Ruling in suit
During the public comment period regarding the unoccupied area, some commenters said the USFWS “lacked a scientific basis for designating the units.” Still, the associations and its members did not comment on excluding these areas during the comment period. In Browning’s ruling, he stated: “The Stockman’s Associations administratively waived their claims challenging USFWS’ decision not to exclude units 3 and 4 (the unoccupied units) from the designation because no member of the Stockman’s Associations raised any challenge to the inclusion of these units.”
Secondly, Browning wrote in his opinion USFWS “provided a sufficiently reasoned explanation” for its decision to include the unoccupied units under Section 4(b)(2) of the ESA. This section has been under contention for some time and is currently being revised by the agency due to the Supreme Court ruling in the Weyerhauser v. USFWS case. The revision under consideration allows the Secretary of the Interior to exclude any area from critical habitat if the “benefits of exclusion outweigh the benefits of inclusion.”
In 2014, USFWS contracted with the private consulting firm, Industrial Economics, Inc., on the economic effects of the proposed habitat designation. The firm found that costs “over and above” those usually incurred with “baseline costs” would be $20 million “in addition to those attributable to the mouse’s listing or other causes,” according to the plaintiffs.
The $20 million figure was below the $100 million threshold USFWS used in its decision-making process. The figure included reducing animal unit months (AUMs) and reduced water rights due to USFWS building fences along the streams, thus reducing the amount of land accessed by grazing.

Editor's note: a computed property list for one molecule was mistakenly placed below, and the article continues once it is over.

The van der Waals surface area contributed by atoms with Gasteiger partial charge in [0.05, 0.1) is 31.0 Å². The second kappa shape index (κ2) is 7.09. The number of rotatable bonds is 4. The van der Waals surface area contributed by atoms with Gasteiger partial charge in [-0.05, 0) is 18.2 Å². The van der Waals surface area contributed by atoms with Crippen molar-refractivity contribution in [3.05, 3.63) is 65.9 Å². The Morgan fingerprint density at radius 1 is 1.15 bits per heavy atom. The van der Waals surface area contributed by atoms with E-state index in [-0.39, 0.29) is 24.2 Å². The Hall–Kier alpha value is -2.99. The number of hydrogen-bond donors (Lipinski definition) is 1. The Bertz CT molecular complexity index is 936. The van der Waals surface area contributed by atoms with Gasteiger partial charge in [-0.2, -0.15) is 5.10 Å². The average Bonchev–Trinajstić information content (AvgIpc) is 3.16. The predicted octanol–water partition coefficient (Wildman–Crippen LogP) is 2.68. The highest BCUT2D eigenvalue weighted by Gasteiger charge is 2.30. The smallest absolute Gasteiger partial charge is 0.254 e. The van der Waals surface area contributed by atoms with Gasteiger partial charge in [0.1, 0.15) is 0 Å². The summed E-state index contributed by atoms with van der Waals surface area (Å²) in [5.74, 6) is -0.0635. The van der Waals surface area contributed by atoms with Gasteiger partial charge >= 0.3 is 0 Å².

Industrial Economics also acknowledged that incremental impacts to grazing allotments on federal land might impact the value of private land because “the ranching community may perceive that the designation of certain parcels as critical habitat will limit future grazing activities in those areas,” and because “private landowners hold renewable leases that are both inheritable and transferable with the sale of the land . . . [or] the transfer of livestock,” according to the ruling.
Browning found USFWS “did not abuse its discretion by failing to consider other designation costs, such as compensating the members of the Stockman’s Associations for reducing the value of their water rights, “and therefore, did not violate the Fifth Amendment.”
Browning wrote if the court ruled in favor of the cattlemen group’s assertions, the court would not overturn the critical habitat designation in its entirety but would tailor the manner to only include the areas in which the plaintiffs “show concrete damage” —units 3 and 4, the unoccupied areas.
Browning ordered the suit dismissed with prejudice, and the plaintiffs can appeal the decision. Collin Callahan, media relations manager for Pacific Legal Foundation, told WLJ a decision had not been made whether to appeal as of Oct. 15, but they have 60 days to decide. — Charles Wallace, WLJ editor